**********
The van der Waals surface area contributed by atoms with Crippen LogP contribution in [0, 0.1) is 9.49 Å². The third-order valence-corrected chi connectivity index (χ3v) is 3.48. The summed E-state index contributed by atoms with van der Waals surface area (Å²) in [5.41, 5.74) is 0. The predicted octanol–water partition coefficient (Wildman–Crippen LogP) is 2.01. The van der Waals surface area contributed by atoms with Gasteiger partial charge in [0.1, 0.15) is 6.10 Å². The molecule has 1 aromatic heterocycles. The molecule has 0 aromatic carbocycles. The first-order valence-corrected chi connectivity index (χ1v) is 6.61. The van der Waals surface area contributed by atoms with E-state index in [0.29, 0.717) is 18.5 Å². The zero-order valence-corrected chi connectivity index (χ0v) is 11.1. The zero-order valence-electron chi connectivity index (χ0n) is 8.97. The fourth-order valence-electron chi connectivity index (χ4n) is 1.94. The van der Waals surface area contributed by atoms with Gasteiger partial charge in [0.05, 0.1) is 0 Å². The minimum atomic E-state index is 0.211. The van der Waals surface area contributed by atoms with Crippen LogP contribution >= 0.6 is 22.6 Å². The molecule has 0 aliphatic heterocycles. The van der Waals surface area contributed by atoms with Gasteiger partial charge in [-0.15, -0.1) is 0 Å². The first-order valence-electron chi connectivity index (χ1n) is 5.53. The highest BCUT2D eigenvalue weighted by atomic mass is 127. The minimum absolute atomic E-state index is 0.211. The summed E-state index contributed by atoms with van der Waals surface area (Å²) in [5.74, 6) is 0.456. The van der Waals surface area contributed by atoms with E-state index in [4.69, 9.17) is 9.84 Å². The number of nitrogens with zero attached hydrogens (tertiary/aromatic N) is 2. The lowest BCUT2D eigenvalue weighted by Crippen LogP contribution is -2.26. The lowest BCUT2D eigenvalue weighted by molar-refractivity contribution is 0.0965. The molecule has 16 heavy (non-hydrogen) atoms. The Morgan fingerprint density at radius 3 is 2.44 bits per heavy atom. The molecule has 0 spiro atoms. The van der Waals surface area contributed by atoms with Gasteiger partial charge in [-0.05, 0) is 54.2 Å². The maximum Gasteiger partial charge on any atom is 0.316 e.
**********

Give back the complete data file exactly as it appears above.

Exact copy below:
The van der Waals surface area contributed by atoms with Crippen LogP contribution in [0, 0.1) is 9.49 Å². The third-order valence-corrected chi connectivity index (χ3v) is 3.48. The summed E-state index contributed by atoms with van der Waals surface area (Å²) in [5.41, 5.74) is 0. The predicted octanol–water partition coefficient (Wildman–Crippen LogP) is 2.01. The van der Waals surface area contributed by atoms with Gasteiger partial charge in [0.1, 0.15) is 6.10 Å². The molecule has 1 aromatic heterocycles. The molecule has 0 aromatic carbocycles. The first-order valence-corrected chi connectivity index (χ1v) is 6.61. The van der Waals surface area contributed by atoms with E-state index in [0.29, 0.717) is 18.5 Å². The zero-order valence-corrected chi connectivity index (χ0v) is 11.1. The zero-order valence-electron chi connectivity index (χ0n) is 8.97. The fourth-order valence-electron chi connectivity index (χ4n) is 1.94. The van der Waals surface area contributed by atoms with Gasteiger partial charge in [0.05, 0.1) is 0 Å². The minimum atomic E-state index is 0.211. The van der Waals surface area contributed by atoms with Crippen LogP contribution >= 0.6 is 22.6 Å². The molecule has 0 aliphatic heterocycles. The van der Waals surface area contributed by atoms with Gasteiger partial charge in [-0.15, -0.1) is 0 Å². The first-order valence-electron chi connectivity index (χ1n) is 5.53. The highest BCUT2D eigenvalue weighted by atomic mass is 127. The minimum absolute atomic E-state index is 0.211. The summed E-state index contributed by atoms with van der Waals surface area (Å²) in [5.74, 6) is 0.456. The van der Waals surface area contributed by atoms with E-state index in [4.69, 9.17) is 9.84 Å². The number of nitrogens with zero attached hydrogens (tertiary/aromatic N) is 2. The lowest BCUT2D eigenvalue weighted by Crippen LogP contribution is -2.26. The lowest BCUT2D eigenvalue weighted by molar-refractivity contribution is 0.0965. The molecule has 16 heavy (non-hydrogen) atoms. The Morgan fingerprint density at radius 3 is 2.44 bits per heavy atom. The molecule has 0 spiro atoms. The van der Waals surface area contributed by atoms with Gasteiger partial charge in [-0.05, 0) is 54.2 Å². The maximum Gasteiger partial charge on any atom is 0.316 e.